Dispersion Relations and Spectral Representations

  • Wilhelm Brenig


The two response functions Xkl (t) and Φ kl (t) by definition [(2.25) and (3.12)] vanish for t < 0. Physically speaking this expresses “causality”: the “effect” Q(t) is influenced only by “causes” f e(t′) and f(0), at times t′ and 0, respectively, before t. Mathematically one can use this fact to continue the Fourier transform of the correlation functions [e.g. (3.6)] into the (upper) complex ω half plane without endangering the convergence of the Fourier integrals. The Fourier integrals on the real ω-axis then can be obtained as limits of the integrals in the complex plane from above.


Unable to display preview. Download preview PDF.

Unable to display preview. Download preview PDF.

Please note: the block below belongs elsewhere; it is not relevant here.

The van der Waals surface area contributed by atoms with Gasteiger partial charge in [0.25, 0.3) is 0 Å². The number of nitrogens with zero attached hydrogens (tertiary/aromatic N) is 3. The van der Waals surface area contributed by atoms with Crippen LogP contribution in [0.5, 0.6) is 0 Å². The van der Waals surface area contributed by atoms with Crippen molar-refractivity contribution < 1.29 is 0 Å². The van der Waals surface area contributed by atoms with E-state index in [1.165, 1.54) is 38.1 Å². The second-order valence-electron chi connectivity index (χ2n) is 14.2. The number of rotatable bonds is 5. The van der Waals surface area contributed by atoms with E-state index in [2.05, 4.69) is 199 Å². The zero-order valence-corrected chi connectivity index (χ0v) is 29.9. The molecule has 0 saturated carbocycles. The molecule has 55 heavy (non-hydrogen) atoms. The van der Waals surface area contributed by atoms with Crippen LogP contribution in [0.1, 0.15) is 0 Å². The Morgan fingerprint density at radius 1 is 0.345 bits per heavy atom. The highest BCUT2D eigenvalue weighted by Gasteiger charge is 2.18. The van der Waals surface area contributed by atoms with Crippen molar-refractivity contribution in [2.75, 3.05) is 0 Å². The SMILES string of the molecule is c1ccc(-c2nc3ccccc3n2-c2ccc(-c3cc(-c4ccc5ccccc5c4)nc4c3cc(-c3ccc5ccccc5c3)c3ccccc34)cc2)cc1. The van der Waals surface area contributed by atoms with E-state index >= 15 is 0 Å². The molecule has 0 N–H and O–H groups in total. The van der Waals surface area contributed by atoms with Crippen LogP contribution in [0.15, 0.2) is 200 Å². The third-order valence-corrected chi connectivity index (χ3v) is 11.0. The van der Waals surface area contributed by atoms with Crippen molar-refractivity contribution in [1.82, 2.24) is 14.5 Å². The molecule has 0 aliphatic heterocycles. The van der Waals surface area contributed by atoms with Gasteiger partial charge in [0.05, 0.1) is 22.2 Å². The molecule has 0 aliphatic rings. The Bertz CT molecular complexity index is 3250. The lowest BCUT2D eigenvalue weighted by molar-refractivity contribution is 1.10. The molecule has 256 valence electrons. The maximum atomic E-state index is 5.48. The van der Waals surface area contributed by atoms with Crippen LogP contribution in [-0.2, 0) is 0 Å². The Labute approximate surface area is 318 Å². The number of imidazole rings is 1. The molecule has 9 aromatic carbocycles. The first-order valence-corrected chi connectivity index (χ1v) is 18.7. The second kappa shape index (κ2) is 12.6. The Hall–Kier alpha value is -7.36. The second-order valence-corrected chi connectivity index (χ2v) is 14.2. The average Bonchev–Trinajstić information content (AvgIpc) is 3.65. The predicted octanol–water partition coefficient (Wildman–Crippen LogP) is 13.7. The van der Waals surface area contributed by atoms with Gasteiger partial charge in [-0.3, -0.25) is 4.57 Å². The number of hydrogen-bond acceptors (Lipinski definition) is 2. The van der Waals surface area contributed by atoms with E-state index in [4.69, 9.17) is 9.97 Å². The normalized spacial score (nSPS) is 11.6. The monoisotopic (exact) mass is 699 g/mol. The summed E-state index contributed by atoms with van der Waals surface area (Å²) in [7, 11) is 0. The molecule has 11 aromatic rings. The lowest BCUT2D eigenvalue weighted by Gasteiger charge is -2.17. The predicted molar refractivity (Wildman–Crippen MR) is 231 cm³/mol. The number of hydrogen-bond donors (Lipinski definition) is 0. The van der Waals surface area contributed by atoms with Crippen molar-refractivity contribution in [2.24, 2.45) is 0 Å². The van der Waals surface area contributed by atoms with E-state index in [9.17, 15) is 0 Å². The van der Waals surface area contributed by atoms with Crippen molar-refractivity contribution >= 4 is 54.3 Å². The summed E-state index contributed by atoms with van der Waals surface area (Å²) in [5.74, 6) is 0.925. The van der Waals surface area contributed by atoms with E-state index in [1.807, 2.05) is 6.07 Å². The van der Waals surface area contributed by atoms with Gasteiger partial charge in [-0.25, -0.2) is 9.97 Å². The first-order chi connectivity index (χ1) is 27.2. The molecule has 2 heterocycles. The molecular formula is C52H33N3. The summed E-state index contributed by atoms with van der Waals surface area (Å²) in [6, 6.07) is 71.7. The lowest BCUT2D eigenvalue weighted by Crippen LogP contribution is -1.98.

1. 6.1
    Kramers, H.A.: Estratto dagli Atti del Congresso Intemazionale di Fisica, Como ( Nicolo Zanichelli, Bologna 1927 )Google Scholar

Additional Reading

  1. Kronig, R. de: Ned. Tijdschr. Natuurkd. 9, 402 (1942); Physica 12, 543 (1946)MathSciNetGoogle Scholar
  2. Kadanoff, LP, Martin, P.C.: Ann. Phys. 24, 419 (1963)MathSciNetADSzbMATHCrossRefGoogle Scholar

Copyright information

© Springer-Verlag Berlin Heidelberg 1989

Authors and Affiliations

  • Wilhelm Brenig
    • 1
  1. 1.Physik-DepartmentTechnische Universität MünchenGarchingFed. Rep. of Germany

Personalised recommendations